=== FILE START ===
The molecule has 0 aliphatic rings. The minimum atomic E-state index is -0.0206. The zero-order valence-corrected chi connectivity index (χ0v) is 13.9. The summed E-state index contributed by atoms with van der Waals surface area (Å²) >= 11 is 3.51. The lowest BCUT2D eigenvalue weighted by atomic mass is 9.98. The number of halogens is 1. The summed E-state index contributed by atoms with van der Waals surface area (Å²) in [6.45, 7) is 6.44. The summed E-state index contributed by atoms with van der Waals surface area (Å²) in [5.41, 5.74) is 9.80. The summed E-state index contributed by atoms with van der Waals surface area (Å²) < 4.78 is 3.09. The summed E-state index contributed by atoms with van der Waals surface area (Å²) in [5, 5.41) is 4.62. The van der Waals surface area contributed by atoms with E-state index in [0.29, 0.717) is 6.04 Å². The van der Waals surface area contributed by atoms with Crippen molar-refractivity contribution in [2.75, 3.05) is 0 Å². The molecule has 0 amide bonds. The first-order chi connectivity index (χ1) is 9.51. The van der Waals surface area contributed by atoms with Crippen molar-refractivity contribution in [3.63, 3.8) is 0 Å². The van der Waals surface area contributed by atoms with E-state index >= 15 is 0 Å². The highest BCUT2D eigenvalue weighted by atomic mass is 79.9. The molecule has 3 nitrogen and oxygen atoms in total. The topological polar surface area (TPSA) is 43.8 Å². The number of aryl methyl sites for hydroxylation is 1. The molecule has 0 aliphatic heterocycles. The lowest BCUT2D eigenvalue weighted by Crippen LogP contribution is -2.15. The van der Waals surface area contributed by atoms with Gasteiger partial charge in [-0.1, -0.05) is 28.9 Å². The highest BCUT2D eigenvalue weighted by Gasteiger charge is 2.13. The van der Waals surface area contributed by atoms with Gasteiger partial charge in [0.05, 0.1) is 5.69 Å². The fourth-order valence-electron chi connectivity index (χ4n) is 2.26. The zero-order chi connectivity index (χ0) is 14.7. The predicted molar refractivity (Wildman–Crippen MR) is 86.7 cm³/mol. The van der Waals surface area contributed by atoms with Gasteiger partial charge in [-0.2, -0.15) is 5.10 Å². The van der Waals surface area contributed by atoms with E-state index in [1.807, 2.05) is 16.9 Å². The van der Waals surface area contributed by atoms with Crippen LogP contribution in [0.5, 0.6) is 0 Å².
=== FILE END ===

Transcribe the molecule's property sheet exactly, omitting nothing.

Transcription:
The molecule has 0 aliphatic rings. The minimum atomic E-state index is -0.0206. The zero-order valence-corrected chi connectivity index (χ0v) is 13.9. The summed E-state index contributed by atoms with van der Waals surface area (Å²) >= 11 is 3.51. The lowest BCUT2D eigenvalue weighted by atomic mass is 9.98. The number of halogens is 1. The summed E-state index contributed by atoms with van der Waals surface area (Å²) in [6.45, 7) is 6.44. The summed E-state index contributed by atoms with van der Waals surface area (Å²) in [5.41, 5.74) is 9.80. The summed E-state index contributed by atoms with van der Waals surface area (Å²) < 4.78 is 3.09. The summed E-state index contributed by atoms with van der Waals surface area (Å²) in [5, 5.41) is 4.62. The van der Waals surface area contributed by atoms with E-state index in [0.29, 0.717) is 6.04 Å². The van der Waals surface area contributed by atoms with Crippen molar-refractivity contribution in [2.75, 3.05) is 0 Å². The molecule has 0 amide bonds. The first-order chi connectivity index (χ1) is 9.51. The van der Waals surface area contributed by atoms with Crippen molar-refractivity contribution in [3.63, 3.8) is 0 Å². The van der Waals surface area contributed by atoms with E-state index >= 15 is 0 Å². The highest BCUT2D eigenvalue weighted by atomic mass is 79.9. The molecule has 3 nitrogen and oxygen atoms in total. The topological polar surface area (TPSA) is 43.8 Å². The number of aryl methyl sites for hydroxylation is 1. The molecule has 0 aliphatic heterocycles. The lowest BCUT2D eigenvalue weighted by Crippen LogP contribution is -2.15. The van der Waals surface area contributed by atoms with Gasteiger partial charge in [-0.1, -0.05) is 28.9 Å². The highest BCUT2D eigenvalue weighted by Gasteiger charge is 2.13. The van der Waals surface area contributed by atoms with Gasteiger partial charge in [0.05, 0.1) is 5.69 Å². The fourth-order valence-electron chi connectivity index (χ4n) is 2.26. The zero-order chi connectivity index (χ0) is 14.7. The predicted molar refractivity (Wildman–Crippen MR) is 86.7 cm³/mol. The van der Waals surface area contributed by atoms with Gasteiger partial charge in [-0.2, -0.15) is 5.10 Å². The van der Waals surface area contributed by atoms with E-state index in [1.807, 2.05) is 16.9 Å². The van der Waals surface area contributed by atoms with Crippen LogP contribution in [0.5, 0.6) is 0 Å².